#LINO19 Lindau Alumna Salma Sohrabi-Jahromi from Iran is a PhD student at the Max Planck Institute for Biophysical Chemistry in Göttingen, Germany. It was recently discovered that the cells in our body have small liquid droplets inside them. These liquid sub-compartments organise cellular reactions and thus make our cells more efficient. Salma studies how the droplets form and how they attract specific molecules.
What advice do you have for other women interested in science?
I believe that great things happen only when you take advantage of the opportunities that are passing by. I often see students of both genders (but much more often women) that do not feel confident enough to apply for a scholarship. Sometimes they are afraid of signing up for giving a student talk at a conference, or do not feel confident enough to nominate themselves for a prestigious science award. To often we are feeling uncomfortable with speaking up for ourselves when things go south.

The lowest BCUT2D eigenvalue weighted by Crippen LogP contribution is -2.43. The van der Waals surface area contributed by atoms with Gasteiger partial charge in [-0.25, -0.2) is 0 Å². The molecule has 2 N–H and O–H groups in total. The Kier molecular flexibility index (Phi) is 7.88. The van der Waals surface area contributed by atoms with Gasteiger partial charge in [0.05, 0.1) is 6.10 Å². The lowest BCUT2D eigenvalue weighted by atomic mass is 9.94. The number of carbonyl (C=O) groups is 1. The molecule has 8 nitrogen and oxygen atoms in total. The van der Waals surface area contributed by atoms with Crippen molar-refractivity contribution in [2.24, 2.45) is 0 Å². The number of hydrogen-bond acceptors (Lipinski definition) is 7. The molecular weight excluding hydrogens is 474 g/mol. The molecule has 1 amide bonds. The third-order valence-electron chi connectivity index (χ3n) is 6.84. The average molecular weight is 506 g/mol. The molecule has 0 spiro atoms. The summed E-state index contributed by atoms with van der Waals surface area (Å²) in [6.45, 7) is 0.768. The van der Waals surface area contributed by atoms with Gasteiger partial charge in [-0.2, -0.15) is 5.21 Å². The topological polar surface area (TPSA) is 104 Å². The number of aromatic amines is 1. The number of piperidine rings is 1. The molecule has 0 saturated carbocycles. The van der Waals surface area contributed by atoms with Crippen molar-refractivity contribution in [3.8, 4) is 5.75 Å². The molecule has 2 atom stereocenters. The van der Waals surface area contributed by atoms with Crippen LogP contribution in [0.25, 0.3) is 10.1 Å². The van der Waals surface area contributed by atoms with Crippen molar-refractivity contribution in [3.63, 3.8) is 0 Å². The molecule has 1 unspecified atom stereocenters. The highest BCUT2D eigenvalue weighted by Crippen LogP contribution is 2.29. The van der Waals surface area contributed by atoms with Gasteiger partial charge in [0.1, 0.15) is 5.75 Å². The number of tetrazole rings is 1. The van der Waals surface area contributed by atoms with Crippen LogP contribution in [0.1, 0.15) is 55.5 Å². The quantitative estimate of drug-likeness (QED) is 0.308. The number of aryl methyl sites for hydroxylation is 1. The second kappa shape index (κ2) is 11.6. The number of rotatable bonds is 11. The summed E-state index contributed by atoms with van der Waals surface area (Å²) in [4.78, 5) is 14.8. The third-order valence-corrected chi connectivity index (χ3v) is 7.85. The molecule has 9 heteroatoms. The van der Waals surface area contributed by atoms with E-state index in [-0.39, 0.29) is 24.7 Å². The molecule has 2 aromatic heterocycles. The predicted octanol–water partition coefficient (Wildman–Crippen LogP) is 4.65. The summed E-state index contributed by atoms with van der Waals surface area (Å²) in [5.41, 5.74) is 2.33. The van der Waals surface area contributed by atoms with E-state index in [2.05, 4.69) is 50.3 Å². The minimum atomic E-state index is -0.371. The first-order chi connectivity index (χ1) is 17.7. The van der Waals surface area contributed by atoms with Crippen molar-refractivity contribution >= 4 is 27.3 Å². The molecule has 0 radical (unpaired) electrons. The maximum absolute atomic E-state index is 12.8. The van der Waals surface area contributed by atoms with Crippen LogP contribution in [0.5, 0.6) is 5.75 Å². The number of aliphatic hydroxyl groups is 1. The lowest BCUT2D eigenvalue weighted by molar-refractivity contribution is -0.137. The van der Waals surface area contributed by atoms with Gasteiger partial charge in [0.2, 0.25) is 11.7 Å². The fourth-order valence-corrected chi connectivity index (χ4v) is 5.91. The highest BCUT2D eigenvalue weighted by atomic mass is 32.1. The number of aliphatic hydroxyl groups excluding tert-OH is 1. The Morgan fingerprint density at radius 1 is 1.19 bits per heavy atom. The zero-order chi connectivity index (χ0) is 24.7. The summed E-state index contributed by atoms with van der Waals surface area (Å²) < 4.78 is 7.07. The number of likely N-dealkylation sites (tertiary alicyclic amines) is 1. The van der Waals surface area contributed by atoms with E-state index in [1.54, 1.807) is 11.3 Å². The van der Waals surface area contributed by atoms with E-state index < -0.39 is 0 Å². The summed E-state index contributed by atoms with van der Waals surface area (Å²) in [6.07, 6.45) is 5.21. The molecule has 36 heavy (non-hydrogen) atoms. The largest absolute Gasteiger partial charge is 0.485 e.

If I had to give an advice, it would be to encourage women to watch out for all opportunities that turn up and make use of them with confidence. Even though we – as women – play the game on a higher difficulty level, we can still reach far by staying confident and diligent.
In your opinion, what will be the next great breakthrough in physics?
I am very fascinated by our recent progress in human genetics and artificial intelligence (AI). The next big step seems to be combining these two for accelerated diagnosis and personalised medicine. AI will help doctors diagnose health problems faster and more accurately. And personalised medicine as well as gene editing will bring us the premise of curing disorders that are barely treated today.
Learn more about her career, her motivation and her thoughts on women in research in her interview on our blog.